Home AdExchanger Talks Podcast: Inside Bloomberg’s Nine-Figure Ad Business

Podcast: Inside Bloomberg’s Nine-Figure Ad Business


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As global CRO at Bloomberg Media, Keith Grossman oversees a “business within a business” that reaches 62 million users and brings in nine figures of revenue annually.

In the latest episode of AdExchanger Talks, Grossman describes his sales strategy for that business-focused audience, and where programmatic fits in.


“Ultimately, every dollar we have that’s digitized will be bought and sold by computer,” Grossman says.  “What programmatic provides is an ease of transaction, should that be the method in which somebody wants to partner with us.”

And, he adds, “It opens us up to thinking about how we price ourselves differently not annually, or monthly or weekly or even daily, but ultimately down to the millisecond. My dream is to be in a world where we don’t have a static rate card, but rather to have a fully dynamic one.”

The Bloomberg Media audience, if not the revenue, is far larger and more diverse than the core terminal business, which reaches 327,000 mostly Wall Street investors.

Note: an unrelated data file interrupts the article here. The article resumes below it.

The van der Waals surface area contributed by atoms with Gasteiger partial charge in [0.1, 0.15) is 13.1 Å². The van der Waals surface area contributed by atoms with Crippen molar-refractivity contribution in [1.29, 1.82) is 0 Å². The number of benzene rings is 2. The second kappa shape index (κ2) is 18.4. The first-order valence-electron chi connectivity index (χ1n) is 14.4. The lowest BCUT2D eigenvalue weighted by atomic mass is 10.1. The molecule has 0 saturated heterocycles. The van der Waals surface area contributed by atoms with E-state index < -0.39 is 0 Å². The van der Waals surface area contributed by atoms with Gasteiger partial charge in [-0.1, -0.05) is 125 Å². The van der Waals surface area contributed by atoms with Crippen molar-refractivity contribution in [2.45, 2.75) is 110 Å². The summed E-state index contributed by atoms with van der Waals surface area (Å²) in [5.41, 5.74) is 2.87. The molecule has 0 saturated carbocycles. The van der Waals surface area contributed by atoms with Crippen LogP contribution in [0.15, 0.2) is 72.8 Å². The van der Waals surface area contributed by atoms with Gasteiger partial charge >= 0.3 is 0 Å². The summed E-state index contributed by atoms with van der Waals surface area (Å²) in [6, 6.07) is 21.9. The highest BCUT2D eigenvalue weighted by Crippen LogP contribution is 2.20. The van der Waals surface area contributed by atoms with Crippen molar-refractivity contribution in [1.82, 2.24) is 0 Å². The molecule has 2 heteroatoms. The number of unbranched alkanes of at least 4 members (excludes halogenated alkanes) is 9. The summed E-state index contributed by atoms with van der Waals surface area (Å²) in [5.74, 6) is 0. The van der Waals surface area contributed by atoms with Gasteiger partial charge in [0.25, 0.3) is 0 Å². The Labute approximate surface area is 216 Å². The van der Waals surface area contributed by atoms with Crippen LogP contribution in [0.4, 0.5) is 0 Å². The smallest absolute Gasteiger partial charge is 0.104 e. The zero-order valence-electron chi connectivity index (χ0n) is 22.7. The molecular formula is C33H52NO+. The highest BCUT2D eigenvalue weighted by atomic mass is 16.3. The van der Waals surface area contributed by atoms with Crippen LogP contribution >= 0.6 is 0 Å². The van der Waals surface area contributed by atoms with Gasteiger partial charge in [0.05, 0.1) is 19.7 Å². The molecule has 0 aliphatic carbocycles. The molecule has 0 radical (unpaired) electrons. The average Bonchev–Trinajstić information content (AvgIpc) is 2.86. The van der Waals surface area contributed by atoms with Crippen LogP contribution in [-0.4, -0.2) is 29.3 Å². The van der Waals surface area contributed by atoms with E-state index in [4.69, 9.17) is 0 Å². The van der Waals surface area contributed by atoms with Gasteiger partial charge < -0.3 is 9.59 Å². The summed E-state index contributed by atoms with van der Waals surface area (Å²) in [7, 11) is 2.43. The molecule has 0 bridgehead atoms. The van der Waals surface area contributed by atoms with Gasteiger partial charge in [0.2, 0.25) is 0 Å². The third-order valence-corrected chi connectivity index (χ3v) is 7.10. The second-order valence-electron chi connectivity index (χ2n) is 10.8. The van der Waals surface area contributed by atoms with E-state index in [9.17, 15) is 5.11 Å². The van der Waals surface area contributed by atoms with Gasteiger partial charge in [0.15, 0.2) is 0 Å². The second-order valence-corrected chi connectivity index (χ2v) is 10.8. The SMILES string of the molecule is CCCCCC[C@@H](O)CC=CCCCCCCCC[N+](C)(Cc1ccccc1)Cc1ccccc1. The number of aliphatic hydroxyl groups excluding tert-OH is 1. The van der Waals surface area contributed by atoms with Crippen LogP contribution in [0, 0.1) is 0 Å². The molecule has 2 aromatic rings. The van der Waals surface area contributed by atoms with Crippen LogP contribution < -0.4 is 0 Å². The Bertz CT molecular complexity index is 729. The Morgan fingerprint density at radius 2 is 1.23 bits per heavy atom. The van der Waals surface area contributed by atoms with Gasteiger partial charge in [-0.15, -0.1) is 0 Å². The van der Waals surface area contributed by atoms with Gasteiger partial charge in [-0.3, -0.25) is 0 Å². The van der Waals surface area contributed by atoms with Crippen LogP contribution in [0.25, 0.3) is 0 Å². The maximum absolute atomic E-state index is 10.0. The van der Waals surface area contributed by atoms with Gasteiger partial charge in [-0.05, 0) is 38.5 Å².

Much of Media’s audience is outside the financial sector, in areas like B2B, consulting and marketing. It reaches those professionals across every platform (print, digital, television, radio and live events). And the company has been proactive on social, snatching up a myriad of Twitter handles, including @business and @brexit.

Even so, about 50% of Bloomberg’s advertisers are still in the financial sector, an industry (like so many) that is undergoing rapid marketing change.

Consider Chase’s recent decision to reduce its site list from 400,000 to only about 5,000 properties.


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“I think it’s a wonderful move,” Grossman said. “We’re beginning to see in the marketplace a large number of clients and advertisers really consider the contextual relevance of what their message is aligned against.”

Also in this episode: the Bloomberg ad stack, its walled-garden approach and the rise of exclusive media deals.

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